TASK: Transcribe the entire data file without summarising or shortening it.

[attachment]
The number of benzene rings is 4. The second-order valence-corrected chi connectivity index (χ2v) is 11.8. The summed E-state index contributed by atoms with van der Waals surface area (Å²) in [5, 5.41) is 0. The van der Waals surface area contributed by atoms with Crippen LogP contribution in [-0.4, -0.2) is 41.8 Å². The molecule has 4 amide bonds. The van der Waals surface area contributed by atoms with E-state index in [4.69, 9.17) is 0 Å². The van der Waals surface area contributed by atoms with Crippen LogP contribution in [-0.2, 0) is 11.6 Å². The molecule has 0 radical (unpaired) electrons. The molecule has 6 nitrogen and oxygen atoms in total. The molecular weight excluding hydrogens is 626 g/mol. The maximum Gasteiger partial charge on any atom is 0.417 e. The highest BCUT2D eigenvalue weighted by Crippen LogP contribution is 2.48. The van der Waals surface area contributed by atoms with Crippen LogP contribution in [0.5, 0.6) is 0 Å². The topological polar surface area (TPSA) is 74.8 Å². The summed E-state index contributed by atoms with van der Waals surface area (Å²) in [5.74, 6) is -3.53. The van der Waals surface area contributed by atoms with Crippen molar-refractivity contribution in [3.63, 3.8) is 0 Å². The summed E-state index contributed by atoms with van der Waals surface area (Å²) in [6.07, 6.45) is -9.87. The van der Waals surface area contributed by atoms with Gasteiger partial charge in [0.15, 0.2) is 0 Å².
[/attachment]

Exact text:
The number of benzene rings is 4. The second-order valence-corrected chi connectivity index (χ2v) is 11.8. The summed E-state index contributed by atoms with van der Waals surface area (Å²) in [5, 5.41) is 0. The van der Waals surface area contributed by atoms with Crippen LogP contribution in [-0.4, -0.2) is 41.8 Å². The molecule has 4 amide bonds. The van der Waals surface area contributed by atoms with E-state index in [4.69, 9.17) is 0 Å². The van der Waals surface area contributed by atoms with Crippen LogP contribution in [-0.2, 0) is 11.6 Å². The molecule has 0 radical (unpaired) electrons. The molecule has 6 nitrogen and oxygen atoms in total. The molecular weight excluding hydrogens is 626 g/mol. The maximum Gasteiger partial charge on any atom is 0.417 e. The highest BCUT2D eigenvalue weighted by Crippen LogP contribution is 2.48. The van der Waals surface area contributed by atoms with Crippen LogP contribution in [0.5, 0.6) is 0 Å². The topological polar surface area (TPSA) is 74.8 Å². The summed E-state index contributed by atoms with van der Waals surface area (Å²) in [5.74, 6) is -3.53. The van der Waals surface area contributed by atoms with Crippen molar-refractivity contribution in [3.63, 3.8) is 0 Å². The summed E-state index contributed by atoms with van der Waals surface area (Å²) in [6.07, 6.45) is -9.87. The van der Waals surface area contributed by atoms with Gasteiger partial charge in [0.15, 0.2) is 0 Å².